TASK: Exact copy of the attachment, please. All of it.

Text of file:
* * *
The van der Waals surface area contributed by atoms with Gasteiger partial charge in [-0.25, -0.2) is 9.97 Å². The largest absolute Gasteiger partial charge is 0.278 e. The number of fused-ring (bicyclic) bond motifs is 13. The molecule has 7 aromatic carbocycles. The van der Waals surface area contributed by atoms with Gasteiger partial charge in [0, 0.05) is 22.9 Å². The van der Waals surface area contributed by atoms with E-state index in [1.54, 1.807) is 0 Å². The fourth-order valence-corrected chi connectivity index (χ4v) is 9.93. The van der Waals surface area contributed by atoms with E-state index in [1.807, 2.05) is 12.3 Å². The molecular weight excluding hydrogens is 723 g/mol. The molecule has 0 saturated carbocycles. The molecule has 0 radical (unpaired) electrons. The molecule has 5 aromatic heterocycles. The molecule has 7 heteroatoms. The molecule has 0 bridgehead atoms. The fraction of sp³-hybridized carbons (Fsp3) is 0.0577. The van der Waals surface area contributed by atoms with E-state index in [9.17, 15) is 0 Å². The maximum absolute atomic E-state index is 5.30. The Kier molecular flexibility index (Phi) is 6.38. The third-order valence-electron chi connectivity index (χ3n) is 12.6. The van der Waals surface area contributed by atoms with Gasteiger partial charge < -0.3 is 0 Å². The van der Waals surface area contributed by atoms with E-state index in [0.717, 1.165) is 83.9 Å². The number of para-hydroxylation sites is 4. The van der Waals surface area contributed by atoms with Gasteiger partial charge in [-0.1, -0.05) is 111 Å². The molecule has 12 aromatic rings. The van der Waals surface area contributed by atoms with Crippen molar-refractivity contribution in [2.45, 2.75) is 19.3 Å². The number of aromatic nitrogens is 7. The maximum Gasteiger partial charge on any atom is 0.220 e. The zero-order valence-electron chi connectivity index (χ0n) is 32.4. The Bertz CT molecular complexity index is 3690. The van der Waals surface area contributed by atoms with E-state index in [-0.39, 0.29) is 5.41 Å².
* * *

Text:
The van der Waals surface area contributed by atoms with Gasteiger partial charge in [-0.25, -0.2) is 9.97 Å². The largest absolute Gasteiger partial charge is 0.278 e. The number of fused-ring (bicyclic) bond motifs is 13. The molecule has 7 aromatic carbocycles. The van der Waals surface area contributed by atoms with Gasteiger partial charge in [0, 0.05) is 22.9 Å². The van der Waals surface area contributed by atoms with E-state index in [1.54, 1.807) is 0 Å². The fourth-order valence-corrected chi connectivity index (χ4v) is 9.93. The van der Waals surface area contributed by atoms with E-state index in [1.807, 2.05) is 12.3 Å². The molecular weight excluding hydrogens is 723 g/mol. The molecule has 0 saturated carbocycles. The molecule has 0 radical (unpaired) electrons. The molecule has 5 aromatic heterocycles. The molecule has 7 heteroatoms. The molecule has 0 bridgehead atoms. The fraction of sp³-hybridized carbons (Fsp3) is 0.0577. The van der Waals surface area contributed by atoms with E-state index in [9.17, 15) is 0 Å². The maximum absolute atomic E-state index is 5.30. The Kier molecular flexibility index (Phi) is 6.38. The third-order valence-electron chi connectivity index (χ3n) is 12.6. The van der Waals surface area contributed by atoms with Gasteiger partial charge < -0.3 is 0 Å². The van der Waals surface area contributed by atoms with E-state index in [0.717, 1.165) is 83.9 Å². The number of para-hydroxylation sites is 4. The van der Waals surface area contributed by atoms with Gasteiger partial charge in [-0.1, -0.05) is 111 Å². The molecule has 12 aromatic rings. The van der Waals surface area contributed by atoms with Crippen molar-refractivity contribution in [2.45, 2.75) is 19.3 Å². The number of aromatic nitrogens is 7. The maximum Gasteiger partial charge on any atom is 0.220 e. The zero-order valence-electron chi connectivity index (χ0n) is 32.4. The Bertz CT molecular complexity index is 3690. The van der Waals surface area contributed by atoms with E-state index in [-0.39, 0.29) is 5.41 Å².